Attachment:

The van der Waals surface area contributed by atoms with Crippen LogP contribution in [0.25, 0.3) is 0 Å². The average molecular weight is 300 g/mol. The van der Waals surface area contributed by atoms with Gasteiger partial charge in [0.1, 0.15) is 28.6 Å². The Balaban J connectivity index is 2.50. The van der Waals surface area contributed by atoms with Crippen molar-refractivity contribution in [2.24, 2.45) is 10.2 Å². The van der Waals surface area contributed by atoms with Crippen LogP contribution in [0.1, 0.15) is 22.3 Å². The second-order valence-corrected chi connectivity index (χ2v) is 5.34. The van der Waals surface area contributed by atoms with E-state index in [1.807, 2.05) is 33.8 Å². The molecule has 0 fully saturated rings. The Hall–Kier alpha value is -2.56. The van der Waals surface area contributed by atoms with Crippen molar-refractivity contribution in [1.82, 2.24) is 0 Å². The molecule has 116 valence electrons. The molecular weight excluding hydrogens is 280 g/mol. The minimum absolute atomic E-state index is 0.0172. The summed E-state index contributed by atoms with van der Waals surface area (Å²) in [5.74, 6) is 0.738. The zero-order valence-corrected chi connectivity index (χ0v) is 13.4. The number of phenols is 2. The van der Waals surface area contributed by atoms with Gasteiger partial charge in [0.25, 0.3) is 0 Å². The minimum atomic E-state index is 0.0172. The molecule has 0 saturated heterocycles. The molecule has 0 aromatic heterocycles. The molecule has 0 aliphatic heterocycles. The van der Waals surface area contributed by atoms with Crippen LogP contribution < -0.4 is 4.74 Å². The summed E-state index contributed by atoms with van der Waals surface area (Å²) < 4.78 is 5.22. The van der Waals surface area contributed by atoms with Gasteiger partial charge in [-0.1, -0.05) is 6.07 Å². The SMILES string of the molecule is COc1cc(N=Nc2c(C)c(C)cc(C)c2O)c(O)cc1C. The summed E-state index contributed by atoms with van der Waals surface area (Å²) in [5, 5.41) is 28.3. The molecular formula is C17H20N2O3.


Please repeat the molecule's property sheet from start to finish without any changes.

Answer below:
The van der Waals surface area contributed by atoms with Crippen LogP contribution in [0.25, 0.3) is 0 Å². The average molecular weight is 300 g/mol. The van der Waals surface area contributed by atoms with Gasteiger partial charge in [0.1, 0.15) is 28.6 Å². The Balaban J connectivity index is 2.50. The van der Waals surface area contributed by atoms with Crippen molar-refractivity contribution in [2.24, 2.45) is 10.2 Å². The van der Waals surface area contributed by atoms with Crippen LogP contribution in [0.1, 0.15) is 22.3 Å². The second-order valence-corrected chi connectivity index (χ2v) is 5.34. The van der Waals surface area contributed by atoms with E-state index in [1.807, 2.05) is 33.8 Å². The molecule has 0 fully saturated rings. The Hall–Kier alpha value is -2.56. The van der Waals surface area contributed by atoms with Crippen molar-refractivity contribution in [1.82, 2.24) is 0 Å². The molecule has 116 valence electrons. The molecular weight excluding hydrogens is 280 g/mol. The minimum absolute atomic E-state index is 0.0172. The summed E-state index contributed by atoms with van der Waals surface area (Å²) in [5.74, 6) is 0.738. The zero-order valence-corrected chi connectivity index (χ0v) is 13.4. The number of phenols is 2. The van der Waals surface area contributed by atoms with Gasteiger partial charge in [0.25, 0.3) is 0 Å². The minimum atomic E-state index is 0.0172. The molecule has 0 saturated heterocycles. The molecule has 0 aromatic heterocycles. The molecule has 0 aliphatic heterocycles. The van der Waals surface area contributed by atoms with Crippen LogP contribution < -0.4 is 4.74 Å². The summed E-state index contributed by atoms with van der Waals surface area (Å²) < 4.78 is 5.22. The van der Waals surface area contributed by atoms with Gasteiger partial charge in [-0.1, -0.05) is 6.07 Å². The SMILES string of the molecule is COc1cc(N=Nc2c(C)c(C)cc(C)c2O)c(O)cc1C. The summed E-state index contributed by atoms with van der Waals surface area (Å²) in [5, 5.41) is 28.3. The molecular formula is C17H20N2O3.